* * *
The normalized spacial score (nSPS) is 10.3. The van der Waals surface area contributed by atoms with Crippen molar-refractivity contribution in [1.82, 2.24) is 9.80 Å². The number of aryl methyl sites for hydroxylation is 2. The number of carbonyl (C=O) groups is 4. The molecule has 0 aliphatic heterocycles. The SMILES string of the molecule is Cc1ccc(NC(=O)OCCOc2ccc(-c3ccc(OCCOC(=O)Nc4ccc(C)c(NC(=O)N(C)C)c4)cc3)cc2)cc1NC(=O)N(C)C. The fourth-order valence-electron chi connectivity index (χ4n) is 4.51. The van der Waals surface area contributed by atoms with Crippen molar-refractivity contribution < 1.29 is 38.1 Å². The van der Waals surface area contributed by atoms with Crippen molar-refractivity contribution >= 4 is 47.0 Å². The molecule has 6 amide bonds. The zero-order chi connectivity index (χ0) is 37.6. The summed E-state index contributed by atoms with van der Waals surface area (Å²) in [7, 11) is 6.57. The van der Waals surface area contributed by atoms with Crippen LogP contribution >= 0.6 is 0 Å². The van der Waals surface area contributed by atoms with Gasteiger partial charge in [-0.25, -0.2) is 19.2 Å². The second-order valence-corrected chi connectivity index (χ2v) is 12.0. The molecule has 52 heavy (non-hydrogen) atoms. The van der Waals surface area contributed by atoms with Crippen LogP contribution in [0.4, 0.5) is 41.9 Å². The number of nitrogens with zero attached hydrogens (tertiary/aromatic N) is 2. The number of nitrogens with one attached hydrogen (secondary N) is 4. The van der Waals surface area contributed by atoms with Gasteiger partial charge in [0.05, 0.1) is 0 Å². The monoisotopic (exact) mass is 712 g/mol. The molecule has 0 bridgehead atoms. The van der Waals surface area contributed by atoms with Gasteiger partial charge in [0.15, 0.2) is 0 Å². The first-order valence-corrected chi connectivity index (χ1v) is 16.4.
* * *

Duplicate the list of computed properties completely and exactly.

The normalized spacial score (nSPS) is 10.3. The van der Waals surface area contributed by atoms with Crippen molar-refractivity contribution in [1.82, 2.24) is 9.80 Å². The number of aryl methyl sites for hydroxylation is 2. The number of carbonyl (C=O) groups is 4. The molecule has 0 aliphatic heterocycles. The SMILES string of the molecule is Cc1ccc(NC(=O)OCCOc2ccc(-c3ccc(OCCOC(=O)Nc4ccc(C)c(NC(=O)N(C)C)c4)cc3)cc2)cc1NC(=O)N(C)C. The fourth-order valence-electron chi connectivity index (χ4n) is 4.51. The van der Waals surface area contributed by atoms with Crippen molar-refractivity contribution < 1.29 is 38.1 Å². The van der Waals surface area contributed by atoms with Crippen molar-refractivity contribution >= 4 is 47.0 Å². The molecule has 6 amide bonds. The zero-order chi connectivity index (χ0) is 37.6. The summed E-state index contributed by atoms with van der Waals surface area (Å²) in [7, 11) is 6.57. The van der Waals surface area contributed by atoms with Crippen LogP contribution >= 0.6 is 0 Å². The van der Waals surface area contributed by atoms with Gasteiger partial charge in [-0.25, -0.2) is 19.2 Å². The second-order valence-corrected chi connectivity index (χ2v) is 12.0. The molecule has 52 heavy (non-hydrogen) atoms. The van der Waals surface area contributed by atoms with Crippen LogP contribution in [0.4, 0.5) is 41.9 Å². The number of nitrogens with zero attached hydrogens (tertiary/aromatic N) is 2. The number of nitrogens with one attached hydrogen (secondary N) is 4. The van der Waals surface area contributed by atoms with Gasteiger partial charge in [0.05, 0.1) is 0 Å². The monoisotopic (exact) mass is 712 g/mol. The molecule has 0 bridgehead atoms. The van der Waals surface area contributed by atoms with Gasteiger partial charge in [0.15, 0.2) is 0 Å². The first-order valence-corrected chi connectivity index (χ1v) is 16.4.